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Middletown mayor: City needs roads levy now

A proposed 10-year, 0.25-percent increase in Middletown’s city income tax that would generate $3.2 million annually for street repairs.
A proposed 10-year, 0.25-percent increase in Middletown’s city income tax that would generate $3.2 million annually for street repairs.

Editor’s Note: The following is a guest column by Middletown Mayor Larry Mulligan. To read complete coverage of this issue, click here.

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Middletown City Council is considering a proposed income tax levy to address street improvements, to be voted on at its August 7 meeting. The proposal includes a 0.25% increase for 10 years, which would generate about $3.2 million annually, dedicated to street repaving. I believe Council should allow the citizens to vote on this referendum in November for a number of reasons. First, our city streets are a primary concern to many residents. Second, the city has very limited financial resources to address ever decaying streets. And, third, if we fail to address the issue now, the cost will only increase in future years.

During my time on council and as Mayor, the condition of our streets and roadways has been a significant concern to many. Many fellow citizens raised the issue of potholes, limited maintenance and the condition of the city’s streets as disappointments and an item that needed to be addressed. There is significant pride in Middletown; with our streets deteriorating and pothole ridden is not the image of Middletown we want to project to the region and visitors. The current administration, as well as previous administrations, has diligently worked to allocate scarce resources from the general fund to the streets. The challenge over the past decade, and before, has been to focus on critical services of public safety as a priority, which resulted in limiting funding for other areas of the city.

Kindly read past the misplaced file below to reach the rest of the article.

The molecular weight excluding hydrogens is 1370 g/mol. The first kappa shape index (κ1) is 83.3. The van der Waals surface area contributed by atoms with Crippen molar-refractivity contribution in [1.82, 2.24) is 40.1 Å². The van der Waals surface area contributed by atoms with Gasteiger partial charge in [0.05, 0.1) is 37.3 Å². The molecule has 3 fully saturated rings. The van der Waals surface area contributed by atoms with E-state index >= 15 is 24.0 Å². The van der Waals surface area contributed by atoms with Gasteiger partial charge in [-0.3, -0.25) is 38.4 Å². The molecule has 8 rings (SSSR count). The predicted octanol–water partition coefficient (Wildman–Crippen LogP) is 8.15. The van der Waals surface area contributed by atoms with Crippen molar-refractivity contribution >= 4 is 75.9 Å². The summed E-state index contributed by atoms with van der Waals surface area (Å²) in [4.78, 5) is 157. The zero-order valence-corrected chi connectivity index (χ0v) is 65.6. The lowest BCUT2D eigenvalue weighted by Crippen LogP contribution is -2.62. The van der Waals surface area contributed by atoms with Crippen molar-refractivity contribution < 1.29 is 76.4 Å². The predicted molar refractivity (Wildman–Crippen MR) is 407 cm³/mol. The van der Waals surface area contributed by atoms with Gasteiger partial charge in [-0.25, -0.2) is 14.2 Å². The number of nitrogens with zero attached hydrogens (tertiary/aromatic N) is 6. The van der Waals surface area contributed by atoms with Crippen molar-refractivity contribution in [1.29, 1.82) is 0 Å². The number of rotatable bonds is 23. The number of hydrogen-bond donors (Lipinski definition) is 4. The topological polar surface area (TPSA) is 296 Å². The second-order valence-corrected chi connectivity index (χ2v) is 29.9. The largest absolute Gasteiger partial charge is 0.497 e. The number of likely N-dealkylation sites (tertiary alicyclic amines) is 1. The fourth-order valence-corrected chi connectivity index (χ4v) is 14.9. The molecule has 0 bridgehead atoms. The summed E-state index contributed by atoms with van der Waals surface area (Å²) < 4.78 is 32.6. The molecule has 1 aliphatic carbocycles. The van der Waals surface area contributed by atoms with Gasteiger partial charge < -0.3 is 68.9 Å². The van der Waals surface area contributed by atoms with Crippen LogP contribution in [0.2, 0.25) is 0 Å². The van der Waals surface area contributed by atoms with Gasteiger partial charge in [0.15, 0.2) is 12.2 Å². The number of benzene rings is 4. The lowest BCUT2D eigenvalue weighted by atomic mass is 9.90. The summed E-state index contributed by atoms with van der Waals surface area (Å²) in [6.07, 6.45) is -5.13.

Larry Mulligan Jr. is the mayor of Middletown
Larry Mulligan Jr. is the mayor of Middletown

Since the mid-1980’s, when a referendum was held to eliminate a dedicated capital budget allocation, and it was passed by the citizens, funding for maintaining our infrastructure has steadily declined. More recently, the recession, beginning in 2008, created further stress on the city’s budget and further limited funding available for maintenance and repairs. The State of Ohio has reduced local government funds, eliminated personal property taxes and the estate tax, for the overall improvement of the state, but borne by local governments facing reduced budgets and increasing expenditures.

The city currently has in excess of 600 lane miles of roads, the majority of which are rated “fair to failed” by the most recent pavement conditions survey. Today, only 35% of the roads are rated good to excellent. If we do not act to address the situation in the near future, many of the roads that are in marginal condition, will begin to fail, which will further increase the cost to repair them.

Earlier estimates of the cost to repair and maintain our streets increased from around $120 million to a current estimate of $160 million. Even when it is spread over the 20 year life of a repaved street, the annual cost is significant. City Council and the City Manager made good progress towards reaching an improved level of sustainability. However to succeed in reaching that level, it will require additional job growth and new residents in Middletown. I am optimistic that we will ultimately achieve that level, but as a city, we must act now to address this issue. I would encourage Middletown residents to carefully consider this tax increase as an investment in our future. Please reach out to council members to share your thoughts.